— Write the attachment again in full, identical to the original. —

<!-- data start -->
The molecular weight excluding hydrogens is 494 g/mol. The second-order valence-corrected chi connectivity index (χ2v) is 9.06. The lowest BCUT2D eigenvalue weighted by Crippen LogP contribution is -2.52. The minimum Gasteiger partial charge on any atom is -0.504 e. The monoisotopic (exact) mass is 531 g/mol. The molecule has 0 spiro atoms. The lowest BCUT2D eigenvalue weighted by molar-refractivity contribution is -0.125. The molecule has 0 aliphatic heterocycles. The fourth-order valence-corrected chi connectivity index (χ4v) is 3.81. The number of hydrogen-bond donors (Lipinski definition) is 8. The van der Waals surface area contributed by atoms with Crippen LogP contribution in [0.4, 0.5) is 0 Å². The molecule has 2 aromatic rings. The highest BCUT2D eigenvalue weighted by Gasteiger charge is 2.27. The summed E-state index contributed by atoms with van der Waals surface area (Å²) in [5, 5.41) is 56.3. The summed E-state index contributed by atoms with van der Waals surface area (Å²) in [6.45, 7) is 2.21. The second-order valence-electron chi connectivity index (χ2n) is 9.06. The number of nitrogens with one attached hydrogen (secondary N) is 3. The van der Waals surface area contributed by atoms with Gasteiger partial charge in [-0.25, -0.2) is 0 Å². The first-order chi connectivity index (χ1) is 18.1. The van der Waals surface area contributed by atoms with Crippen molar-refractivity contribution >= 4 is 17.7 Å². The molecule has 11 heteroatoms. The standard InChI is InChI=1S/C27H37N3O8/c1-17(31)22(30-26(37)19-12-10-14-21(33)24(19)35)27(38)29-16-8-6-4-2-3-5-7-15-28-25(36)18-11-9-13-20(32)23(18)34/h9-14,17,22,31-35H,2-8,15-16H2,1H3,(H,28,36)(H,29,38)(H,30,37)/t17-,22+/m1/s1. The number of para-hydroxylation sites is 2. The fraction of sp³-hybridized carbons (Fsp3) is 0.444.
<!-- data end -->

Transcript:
The molecular weight excluding hydrogens is 494 g/mol. The second-order valence-corrected chi connectivity index (χ2v) is 9.06. The lowest BCUT2D eigenvalue weighted by Crippen LogP contribution is -2.52. The minimum Gasteiger partial charge on any atom is -0.504 e. The monoisotopic (exact) mass is 531 g/mol. The molecule has 0 spiro atoms. The lowest BCUT2D eigenvalue weighted by molar-refractivity contribution is -0.125. The molecule has 0 aliphatic heterocycles. The fourth-order valence-corrected chi connectivity index (χ4v) is 3.81. The number of hydrogen-bond donors (Lipinski definition) is 8. The van der Waals surface area contributed by atoms with Crippen LogP contribution in [0.4, 0.5) is 0 Å². The molecule has 2 aromatic rings. The highest BCUT2D eigenvalue weighted by Gasteiger charge is 2.27. The summed E-state index contributed by atoms with van der Waals surface area (Å²) in [5, 5.41) is 56.3. The summed E-state index contributed by atoms with van der Waals surface area (Å²) in [6.45, 7) is 2.21. The second-order valence-electron chi connectivity index (χ2n) is 9.06. The number of nitrogens with one attached hydrogen (secondary N) is 3. The van der Waals surface area contributed by atoms with Gasteiger partial charge in [-0.25, -0.2) is 0 Å². The first-order chi connectivity index (χ1) is 18.1. The van der Waals surface area contributed by atoms with Crippen molar-refractivity contribution >= 4 is 17.7 Å². The molecule has 11 heteroatoms. The standard InChI is InChI=1S/C27H37N3O8/c1-17(31)22(30-26(37)19-12-10-14-21(33)24(19)35)27(38)29-16-8-6-4-2-3-5-7-15-28-25(36)18-11-9-13-20(32)23(18)34/h9-14,17,22,31-35H,2-8,15-16H2,1H3,(H,28,36)(H,29,38)(H,30,37)/t17-,22+/m1/s1. The number of para-hydroxylation sites is 2. The fraction of sp³-hybridized carbons (Fsp3) is 0.444.